Rethink’s current TV spots for A&W Restaurants, re-introducing Chubby Chicken, are a case in point. They feature an over-enthusiastic spokesman plotting outlandish ways to get people to try the new fare, such as delivering samples door-to-door. A shot of dogs chasing chicken-laden mailmen and kids stealing the popular poultry from neighbours’ mailboxes makes the chicken hawker rethink his plan.

But while Staples may only see the sunny side of independence, Bob Stamnes, partner at 13-year-old Glennie Stamnes Strategy, points out an obvious downside. ‘The negative is that we don’t have all that money that [multinationals] have.’

So to help supplement the agency’s straight advertising work, Glennie Stamnes has branched out over the years, creating a separate digital company called Populux four years ago, and opening a Winnipeg shop two years back. The agency now employs a total of 45 people, 38 of them in Vancouver.

‘If we relied solely on regional Vancouver business, that would have been a foolish thing to do,’ says Stamnes, who also used to work at Palmer Jarvis. ‘Our business has thrived because, like others, we branched out.’

Glennie Stamnes Strategy is also known for getting involved in all aspects of its clients’ business. In the case of IGA, that meant designing a magnetic card-reading system at checkout to automatically donate a percentage of each purchase to buy computers for the local school district.

That’s the kind of work that really appeals to Stamnes, who stresses that ‘marketing and creative do not necessarily equate to a TV spot.’

‘If we never do another ad in our lives, that would be okay with me,’ Stamnes says, ‘because it’s all about building a company’s business and doing that creatively in a marketing context.’

Being visibly different from the multinationals – by providing a variety of services, having close client relationships or focusing only on financial services or tourism markets – is what many independent agencies see as their selling point. But the challenge lies in getting clients to recognize those differences.

‘There are some clients that will sometimes gravitate toward a bigger agency more, it seems, for the sex appeal of the agency rather than what they deliver,’ says i2i’s Ince. ‘And I think that’s a little unfortunate.’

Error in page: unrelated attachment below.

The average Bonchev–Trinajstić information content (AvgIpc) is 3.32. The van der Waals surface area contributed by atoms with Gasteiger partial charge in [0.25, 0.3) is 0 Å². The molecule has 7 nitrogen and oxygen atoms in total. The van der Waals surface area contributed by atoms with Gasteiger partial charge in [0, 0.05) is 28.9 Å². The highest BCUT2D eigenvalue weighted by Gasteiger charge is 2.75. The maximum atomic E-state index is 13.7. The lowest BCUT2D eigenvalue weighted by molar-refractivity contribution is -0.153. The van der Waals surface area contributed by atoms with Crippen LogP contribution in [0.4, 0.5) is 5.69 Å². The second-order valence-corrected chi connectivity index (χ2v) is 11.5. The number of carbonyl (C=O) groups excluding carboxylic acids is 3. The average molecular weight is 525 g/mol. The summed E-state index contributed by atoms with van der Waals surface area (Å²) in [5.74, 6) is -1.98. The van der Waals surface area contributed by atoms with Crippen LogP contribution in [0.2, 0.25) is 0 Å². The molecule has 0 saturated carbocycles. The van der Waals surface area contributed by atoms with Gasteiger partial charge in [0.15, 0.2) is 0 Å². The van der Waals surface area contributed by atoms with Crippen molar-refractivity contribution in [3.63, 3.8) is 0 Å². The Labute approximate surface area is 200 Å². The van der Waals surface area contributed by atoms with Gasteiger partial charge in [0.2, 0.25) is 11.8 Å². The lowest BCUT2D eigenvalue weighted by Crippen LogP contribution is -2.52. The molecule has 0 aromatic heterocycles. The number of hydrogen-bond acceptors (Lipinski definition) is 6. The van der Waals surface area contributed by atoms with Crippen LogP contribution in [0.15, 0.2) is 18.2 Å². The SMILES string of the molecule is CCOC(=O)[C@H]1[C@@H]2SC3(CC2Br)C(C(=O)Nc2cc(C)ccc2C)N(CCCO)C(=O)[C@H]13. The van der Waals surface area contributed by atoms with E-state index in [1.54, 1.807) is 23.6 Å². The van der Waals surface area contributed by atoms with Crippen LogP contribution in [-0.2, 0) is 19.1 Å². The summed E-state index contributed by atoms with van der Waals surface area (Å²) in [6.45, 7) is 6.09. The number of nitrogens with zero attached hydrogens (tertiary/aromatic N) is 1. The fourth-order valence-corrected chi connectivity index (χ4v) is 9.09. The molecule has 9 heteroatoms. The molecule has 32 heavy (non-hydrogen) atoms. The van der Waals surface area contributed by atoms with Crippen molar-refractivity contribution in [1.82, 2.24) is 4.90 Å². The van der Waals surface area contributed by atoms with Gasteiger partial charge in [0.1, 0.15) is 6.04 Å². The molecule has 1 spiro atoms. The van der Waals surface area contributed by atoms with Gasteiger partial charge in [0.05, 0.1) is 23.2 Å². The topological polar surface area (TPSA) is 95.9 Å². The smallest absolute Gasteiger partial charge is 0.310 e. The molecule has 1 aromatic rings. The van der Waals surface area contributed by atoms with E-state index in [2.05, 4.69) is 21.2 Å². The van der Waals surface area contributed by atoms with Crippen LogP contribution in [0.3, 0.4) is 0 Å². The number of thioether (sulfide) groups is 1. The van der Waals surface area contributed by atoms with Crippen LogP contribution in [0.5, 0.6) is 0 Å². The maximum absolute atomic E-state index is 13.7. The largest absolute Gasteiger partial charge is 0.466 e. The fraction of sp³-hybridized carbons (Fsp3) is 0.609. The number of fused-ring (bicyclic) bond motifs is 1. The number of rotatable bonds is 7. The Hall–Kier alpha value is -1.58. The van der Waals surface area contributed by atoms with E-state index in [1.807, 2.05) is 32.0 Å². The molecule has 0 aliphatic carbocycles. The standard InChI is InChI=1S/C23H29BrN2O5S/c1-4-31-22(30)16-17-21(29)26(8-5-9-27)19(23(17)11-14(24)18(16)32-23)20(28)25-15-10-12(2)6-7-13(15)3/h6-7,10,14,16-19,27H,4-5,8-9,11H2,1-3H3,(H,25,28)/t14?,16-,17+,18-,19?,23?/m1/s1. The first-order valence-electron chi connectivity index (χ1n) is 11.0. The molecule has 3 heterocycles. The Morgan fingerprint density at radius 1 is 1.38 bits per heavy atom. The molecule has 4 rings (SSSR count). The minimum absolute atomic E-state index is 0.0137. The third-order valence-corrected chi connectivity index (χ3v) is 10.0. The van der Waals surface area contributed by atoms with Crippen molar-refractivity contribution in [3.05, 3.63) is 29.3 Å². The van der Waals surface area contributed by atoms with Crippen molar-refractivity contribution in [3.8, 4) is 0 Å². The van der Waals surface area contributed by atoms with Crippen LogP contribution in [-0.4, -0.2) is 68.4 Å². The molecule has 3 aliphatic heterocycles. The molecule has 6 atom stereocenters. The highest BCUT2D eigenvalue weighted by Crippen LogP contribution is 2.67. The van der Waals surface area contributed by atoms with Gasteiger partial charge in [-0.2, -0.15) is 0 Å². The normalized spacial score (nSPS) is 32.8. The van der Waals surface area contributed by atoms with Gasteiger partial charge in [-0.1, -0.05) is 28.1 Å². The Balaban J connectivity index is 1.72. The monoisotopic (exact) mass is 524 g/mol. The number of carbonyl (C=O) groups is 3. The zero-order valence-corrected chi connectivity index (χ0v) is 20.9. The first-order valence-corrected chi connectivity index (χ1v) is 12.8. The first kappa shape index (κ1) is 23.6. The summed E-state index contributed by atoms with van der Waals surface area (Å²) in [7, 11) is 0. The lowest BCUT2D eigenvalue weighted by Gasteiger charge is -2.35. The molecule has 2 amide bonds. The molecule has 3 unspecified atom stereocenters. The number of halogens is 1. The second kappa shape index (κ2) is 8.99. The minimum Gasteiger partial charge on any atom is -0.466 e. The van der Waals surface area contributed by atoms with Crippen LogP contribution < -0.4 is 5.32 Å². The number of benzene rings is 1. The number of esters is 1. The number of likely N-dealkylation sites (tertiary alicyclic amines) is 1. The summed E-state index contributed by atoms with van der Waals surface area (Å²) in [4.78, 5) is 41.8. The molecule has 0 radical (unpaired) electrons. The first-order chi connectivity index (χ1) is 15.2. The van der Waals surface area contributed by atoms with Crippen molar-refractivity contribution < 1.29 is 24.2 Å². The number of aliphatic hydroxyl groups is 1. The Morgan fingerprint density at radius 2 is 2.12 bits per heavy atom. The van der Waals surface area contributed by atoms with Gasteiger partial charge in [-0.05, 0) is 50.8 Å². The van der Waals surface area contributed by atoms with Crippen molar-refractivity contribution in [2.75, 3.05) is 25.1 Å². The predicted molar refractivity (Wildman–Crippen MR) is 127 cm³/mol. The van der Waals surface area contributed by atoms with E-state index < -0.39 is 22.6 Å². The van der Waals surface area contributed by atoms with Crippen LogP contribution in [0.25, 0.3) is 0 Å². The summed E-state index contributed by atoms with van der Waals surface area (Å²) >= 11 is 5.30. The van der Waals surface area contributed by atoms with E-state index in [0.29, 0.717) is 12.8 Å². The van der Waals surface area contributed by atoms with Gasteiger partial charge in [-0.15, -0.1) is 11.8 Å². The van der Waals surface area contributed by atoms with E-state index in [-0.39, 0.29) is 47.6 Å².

But a client’s recognition of those differences can spark a great kinship. Take Mountain Equipment Co-op’s relationship with Rethink.

‘Mountain Equipment Co-op is a fairly unconventional organization, and that’s what led us to looking at an unconventional agency,’ says Alan Etkin, the Internet co-ordinator for the not-for-profit outdoor-gear company. Mountain Equipment has never had an AOR because it has to keep costs at a minimum for its members, but when it needed some help launching an e-commerce Web site, it went to Rethink.

The agency designed an eye-catching ad for the back of Mountain Equipment’s popular catalogue to help make people aware of its Web presence. The spot featured a laptop computer in a campsite setting, designed to look like a tent.

For independent agencies that can communicate how they stand out from the multinationals, the acquisition of their fellow indies doesn’t seem to be a threat.

‘Because we’ve always operated as an alternative to the larger-agency feeling and the larger-agency style, I think [having fewer indies around] makes us a stronger alternative,’ says Lorne Craig of Big House Communications, which was incorporated in 1989 and has 10 employees and four partners. ‘The more people who join forces with the larger agencies and provide that big-marble-boardroom-desk kind of feeling, the better we’re positioned as a lean, efficient and fun place to do business.’

But as multinationals increasingly become the norm in Vancouver, the question remains whether the overall quality of the city’s creative will change from wild and daring to conservative.

‘You can’t argue with [the multinationals'] success, but what I think you can argue with is the vanilla – the blandness,’ says Stamnes. ‘In some respects [multinationals] have become the things they tell their clients they shouldn’t be.’

For Wasserman, it’s too early yet to tell how the shifting landscape has changed the quality of the work coming out of Vancouver. But the real worry, he says, is that the multinationals will start shifting people out of Vancouver and into bigger markets, such as Toronto and New York. ‘Our biggest risk is not that people will suddenly get shy here and stop producing good work,’ Wasserman says. ‘I think the biggest risk is having our people shuttled around on the international system.’

But for now, with the Vancouver scene still in flux, anything is possible. ‘We’ll talk to anybody who wants to talk about business and how to grow,’ says Craig at Big House. ‘Heck, maybe we’ll go out and buy somebody ourselves. It wouldn’t be the first time a mouse swallowed an elephant.’